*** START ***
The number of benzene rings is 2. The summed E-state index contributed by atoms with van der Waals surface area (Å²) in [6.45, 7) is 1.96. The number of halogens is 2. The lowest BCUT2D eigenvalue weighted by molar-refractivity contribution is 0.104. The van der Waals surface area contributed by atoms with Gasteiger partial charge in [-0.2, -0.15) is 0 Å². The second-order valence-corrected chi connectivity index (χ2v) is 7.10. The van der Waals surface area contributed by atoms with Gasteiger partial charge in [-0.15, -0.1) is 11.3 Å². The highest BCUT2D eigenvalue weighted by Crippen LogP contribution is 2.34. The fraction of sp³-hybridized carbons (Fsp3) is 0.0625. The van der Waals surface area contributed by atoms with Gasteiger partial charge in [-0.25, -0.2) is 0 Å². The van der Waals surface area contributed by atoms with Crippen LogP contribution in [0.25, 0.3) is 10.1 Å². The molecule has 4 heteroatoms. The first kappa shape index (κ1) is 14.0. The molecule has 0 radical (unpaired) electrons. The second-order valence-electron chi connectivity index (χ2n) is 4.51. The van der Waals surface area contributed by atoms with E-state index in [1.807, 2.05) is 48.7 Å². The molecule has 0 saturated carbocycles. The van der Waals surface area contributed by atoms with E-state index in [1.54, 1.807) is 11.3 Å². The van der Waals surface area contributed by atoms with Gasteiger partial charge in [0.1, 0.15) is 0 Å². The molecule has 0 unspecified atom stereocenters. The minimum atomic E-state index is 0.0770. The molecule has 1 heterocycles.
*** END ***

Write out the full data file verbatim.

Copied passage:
The number of benzene rings is 2. The summed E-state index contributed by atoms with van der Waals surface area (Å²) in [6.45, 7) is 1.96. The number of halogens is 2. The lowest BCUT2D eigenvalue weighted by molar-refractivity contribution is 0.104. The van der Waals surface area contributed by atoms with Gasteiger partial charge in [-0.2, -0.15) is 0 Å². The second-order valence-corrected chi connectivity index (χ2v) is 7.10. The van der Waals surface area contributed by atoms with Gasteiger partial charge in [-0.15, -0.1) is 11.3 Å². The highest BCUT2D eigenvalue weighted by Crippen LogP contribution is 2.34. The fraction of sp³-hybridized carbons (Fsp3) is 0.0625. The van der Waals surface area contributed by atoms with Gasteiger partial charge in [-0.25, -0.2) is 0 Å². The van der Waals surface area contributed by atoms with Crippen LogP contribution in [0.25, 0.3) is 10.1 Å². The molecule has 4 heteroatoms. The first kappa shape index (κ1) is 14.0. The molecule has 0 radical (unpaired) electrons. The second-order valence-electron chi connectivity index (χ2n) is 4.51. The van der Waals surface area contributed by atoms with E-state index in [1.807, 2.05) is 48.7 Å². The molecule has 0 saturated carbocycles. The van der Waals surface area contributed by atoms with E-state index in [1.54, 1.807) is 11.3 Å². The van der Waals surface area contributed by atoms with Gasteiger partial charge in [0.1, 0.15) is 0 Å². The molecule has 0 unspecified atom stereocenters. The minimum atomic E-state index is 0.0770. The molecule has 1 heterocycles.